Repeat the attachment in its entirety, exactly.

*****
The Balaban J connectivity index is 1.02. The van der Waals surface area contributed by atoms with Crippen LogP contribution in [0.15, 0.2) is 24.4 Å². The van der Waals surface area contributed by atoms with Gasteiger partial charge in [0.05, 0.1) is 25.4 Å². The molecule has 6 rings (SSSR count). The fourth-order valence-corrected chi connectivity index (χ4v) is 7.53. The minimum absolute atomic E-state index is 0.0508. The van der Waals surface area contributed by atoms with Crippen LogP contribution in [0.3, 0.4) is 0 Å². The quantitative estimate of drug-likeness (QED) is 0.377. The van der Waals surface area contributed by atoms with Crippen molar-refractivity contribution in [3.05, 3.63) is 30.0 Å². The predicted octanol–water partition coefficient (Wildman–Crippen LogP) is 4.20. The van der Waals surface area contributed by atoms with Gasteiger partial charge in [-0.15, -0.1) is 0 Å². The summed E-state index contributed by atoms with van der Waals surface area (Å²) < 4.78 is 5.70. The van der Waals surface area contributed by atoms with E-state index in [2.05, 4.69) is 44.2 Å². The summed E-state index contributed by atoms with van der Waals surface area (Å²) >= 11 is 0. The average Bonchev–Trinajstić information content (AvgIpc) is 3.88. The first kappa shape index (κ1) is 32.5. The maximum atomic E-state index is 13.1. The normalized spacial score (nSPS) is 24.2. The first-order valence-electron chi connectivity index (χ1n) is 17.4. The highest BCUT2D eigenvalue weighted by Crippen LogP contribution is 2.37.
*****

The Balaban J connectivity index is 1.02. The van der Waals surface area contributed by atoms with Crippen LogP contribution in [0.15, 0.2) is 24.4 Å². The van der Waals surface area contributed by atoms with Gasteiger partial charge in [0.05, 0.1) is 25.4 Å². The molecule has 6 rings (SSSR count). The fourth-order valence-corrected chi connectivity index (χ4v) is 7.53. The minimum absolute atomic E-state index is 0.0508. The van der Waals surface area contributed by atoms with Crippen LogP contribution in [0.3, 0.4) is 0 Å². The quantitative estimate of drug-likeness (QED) is 0.377. The van der Waals surface area contributed by atoms with Crippen molar-refractivity contribution in [3.05, 3.63) is 30.0 Å². The predicted octanol–water partition coefficient (Wildman–Crippen LogP) is 4.20. The van der Waals surface area contributed by atoms with Gasteiger partial charge in [-0.15, -0.1) is 0 Å². The summed E-state index contributed by atoms with van der Waals surface area (Å²) < 4.78 is 5.70. The van der Waals surface area contributed by atoms with E-state index in [2.05, 4.69) is 44.2 Å². The summed E-state index contributed by atoms with van der Waals surface area (Å²) >= 11 is 0. The average Bonchev–Trinajstić information content (AvgIpc) is 3.88. The first kappa shape index (κ1) is 32.5. The maximum atomic E-state index is 13.1. The normalized spacial score (nSPS) is 24.2. The first-order valence-electron chi connectivity index (χ1n) is 17.4. The highest BCUT2D eigenvalue weighted by Crippen LogP contribution is 2.37.